The Increasing Confusion of ‘Religious Literates’ Who Are Ditching Faith for Evidence and Reason…


faith and reason

I have spent a lot of time in the last few years reading books, arguments, articles, listening to debates and talks by religious literates; mostly Islamic and Christian scholars combing through series of modern disciplines in search for evidence that God exists or religion is true.

The phrase ‘religious literates’ may sound like an oxymoron but in fact, there are many of such people—who mostly hold varying positions in relation to this one true God and His many religions.

Apart from the obvious contradiction in attempts by ‘religious literates’ to provide evidence for the existence of God or to establish the veracity of religion via evidence and the foundation of the belief in God-FAITH, these attempts make such people seem more confused about their own quest and beliefs.

If the belief in God or being part of a religious group is wholly and fundamentally grounded in FAITH which can be defined as ‘believing without evidence’, why then are so many religious people running around looking for evidence to authenticate their God or religion?

Of course the answer is clear, people are becoming smarter—and they would not accept any sort of hogwash thrown at them even if from the clergy, contrary to what the case was in the past.

The God believers and preachers have realized that the game is changing against them—people are shedding off the skin of credulity while embracing reason—FAITH which is perhaps the definition of credulity is losing the battle.

Believing by faith stretches to mean, in the face of all opposing evidence and reason to the existence of a God or the truthfulness of religion—just believe the latter…

From the Palaeolithic age to the era of Enlightenment, the God believers and religious zealots had it easy with humanity; people just believed everything that they were told and as such, the concept of FAITH was fit for purpose.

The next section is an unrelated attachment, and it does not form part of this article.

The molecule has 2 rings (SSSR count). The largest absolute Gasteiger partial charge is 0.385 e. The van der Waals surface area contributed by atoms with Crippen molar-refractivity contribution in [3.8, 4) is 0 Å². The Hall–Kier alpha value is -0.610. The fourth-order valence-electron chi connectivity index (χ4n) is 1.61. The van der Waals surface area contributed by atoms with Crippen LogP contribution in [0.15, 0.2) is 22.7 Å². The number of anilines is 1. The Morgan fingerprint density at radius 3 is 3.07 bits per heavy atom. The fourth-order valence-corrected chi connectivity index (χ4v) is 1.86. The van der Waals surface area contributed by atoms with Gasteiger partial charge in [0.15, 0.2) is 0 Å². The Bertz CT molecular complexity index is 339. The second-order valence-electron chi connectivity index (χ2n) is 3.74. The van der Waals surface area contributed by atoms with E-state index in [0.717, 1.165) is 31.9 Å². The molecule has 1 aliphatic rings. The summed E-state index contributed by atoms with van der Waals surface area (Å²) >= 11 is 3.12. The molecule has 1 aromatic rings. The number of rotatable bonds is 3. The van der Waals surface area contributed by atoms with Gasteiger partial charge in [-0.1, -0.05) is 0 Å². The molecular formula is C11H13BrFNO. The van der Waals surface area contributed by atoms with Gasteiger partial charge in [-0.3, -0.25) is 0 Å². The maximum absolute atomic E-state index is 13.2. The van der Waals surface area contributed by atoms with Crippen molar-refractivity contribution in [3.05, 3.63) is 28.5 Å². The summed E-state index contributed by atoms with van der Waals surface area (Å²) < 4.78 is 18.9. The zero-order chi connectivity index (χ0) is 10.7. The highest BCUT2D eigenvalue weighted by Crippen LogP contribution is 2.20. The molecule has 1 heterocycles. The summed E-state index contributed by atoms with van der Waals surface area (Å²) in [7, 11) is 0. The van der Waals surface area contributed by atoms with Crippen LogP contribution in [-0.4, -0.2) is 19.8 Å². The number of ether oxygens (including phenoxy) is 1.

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Today, the game has changed and a little 7 year old girl in Japan or in fact any of the secular countries wouldn’t agree to live her entire life believing in something if you cannot provide evidence to back the existence of that thing, especially if the belief contradicts reason.

This has somewhat become a deadly blow to religion leading to decrease in its global membership. In a 2012 study, it emerged that the third largest “group” in the world are those without religious affiliation—coming just after Christianity and Islam. This third largest-‘unaffiliated’ category is made up all those who profess no religion, from atheists and agnostics to people with spiritual beliefs but no link to any established faith. 

Interestingly, Japan is a leader in this business—with 57% of its population falling within the ‘unaffiliated’ category, followed by the United States, where 16.4 percent of all Americans said they have no link to an established faith. The fact that we are producing more intelligent people means, more people will ditch the God and Faith concept. According to 63 studies conducted between 1928 and 2012, ‘the more intelligent a person is the less likely they are to believe in God’.

It’s therefore not a mere coincidence that such a huge increase in the number of people holding ‘no religious faith’ comes at a time when those who champion the idea of faith have decided to seek for a safe haven in evidence and reason.